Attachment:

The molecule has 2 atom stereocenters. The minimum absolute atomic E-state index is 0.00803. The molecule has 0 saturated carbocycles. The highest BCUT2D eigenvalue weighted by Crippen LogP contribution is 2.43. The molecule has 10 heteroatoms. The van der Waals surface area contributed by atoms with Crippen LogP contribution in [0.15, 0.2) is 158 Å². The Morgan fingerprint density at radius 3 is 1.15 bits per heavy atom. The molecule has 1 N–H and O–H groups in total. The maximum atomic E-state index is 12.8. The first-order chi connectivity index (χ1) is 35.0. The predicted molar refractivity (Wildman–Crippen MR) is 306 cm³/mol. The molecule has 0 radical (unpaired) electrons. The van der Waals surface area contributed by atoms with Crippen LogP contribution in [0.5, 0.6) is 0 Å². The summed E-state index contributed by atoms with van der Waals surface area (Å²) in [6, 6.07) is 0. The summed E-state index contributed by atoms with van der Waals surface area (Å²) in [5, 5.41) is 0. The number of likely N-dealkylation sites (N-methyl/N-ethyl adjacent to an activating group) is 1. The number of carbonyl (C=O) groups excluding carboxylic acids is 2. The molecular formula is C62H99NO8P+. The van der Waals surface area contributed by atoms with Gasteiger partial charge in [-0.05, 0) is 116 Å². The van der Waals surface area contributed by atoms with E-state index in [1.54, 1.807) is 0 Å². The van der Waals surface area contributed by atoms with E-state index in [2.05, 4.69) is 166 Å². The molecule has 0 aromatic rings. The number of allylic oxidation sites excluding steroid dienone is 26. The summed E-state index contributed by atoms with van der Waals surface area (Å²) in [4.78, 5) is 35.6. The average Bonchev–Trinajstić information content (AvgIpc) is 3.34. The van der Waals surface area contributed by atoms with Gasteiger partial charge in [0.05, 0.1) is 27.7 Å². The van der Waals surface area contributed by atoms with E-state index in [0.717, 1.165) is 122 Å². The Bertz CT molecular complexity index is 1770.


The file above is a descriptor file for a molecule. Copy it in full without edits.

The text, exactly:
The molecule has 2 atom stereocenters. The minimum absolute atomic E-state index is 0.00803. The molecule has 0 saturated carbocycles. The highest BCUT2D eigenvalue weighted by Crippen LogP contribution is 2.43. The molecule has 10 heteroatoms. The van der Waals surface area contributed by atoms with Crippen LogP contribution in [0.15, 0.2) is 158 Å². The Morgan fingerprint density at radius 3 is 1.15 bits per heavy atom. The molecule has 1 N–H and O–H groups in total. The maximum atomic E-state index is 12.8. The first-order chi connectivity index (χ1) is 35.0. The predicted molar refractivity (Wildman–Crippen MR) is 306 cm³/mol. The molecule has 0 radical (unpaired) electrons. The van der Waals surface area contributed by atoms with Crippen LogP contribution in [0.5, 0.6) is 0 Å². The summed E-state index contributed by atoms with van der Waals surface area (Å²) in [6, 6.07) is 0. The summed E-state index contributed by atoms with van der Waals surface area (Å²) in [5, 5.41) is 0. The number of likely N-dealkylation sites (N-methyl/N-ethyl adjacent to an activating group) is 1. The number of carbonyl (C=O) groups excluding carboxylic acids is 2. The molecular formula is C62H99NO8P+. The van der Waals surface area contributed by atoms with Gasteiger partial charge in [-0.05, 0) is 116 Å². The van der Waals surface area contributed by atoms with E-state index in [1.54, 1.807) is 0 Å². The van der Waals surface area contributed by atoms with E-state index in [2.05, 4.69) is 166 Å². The molecule has 0 aromatic rings. The number of allylic oxidation sites excluding steroid dienone is 26. The summed E-state index contributed by atoms with van der Waals surface area (Å²) in [4.78, 5) is 35.6. The average Bonchev–Trinajstić information content (AvgIpc) is 3.34. The van der Waals surface area contributed by atoms with Gasteiger partial charge in [0.05, 0.1) is 27.7 Å². The van der Waals surface area contributed by atoms with E-state index in [0.717, 1.165) is 122 Å². The Bertz CT molecular complexity index is 1770.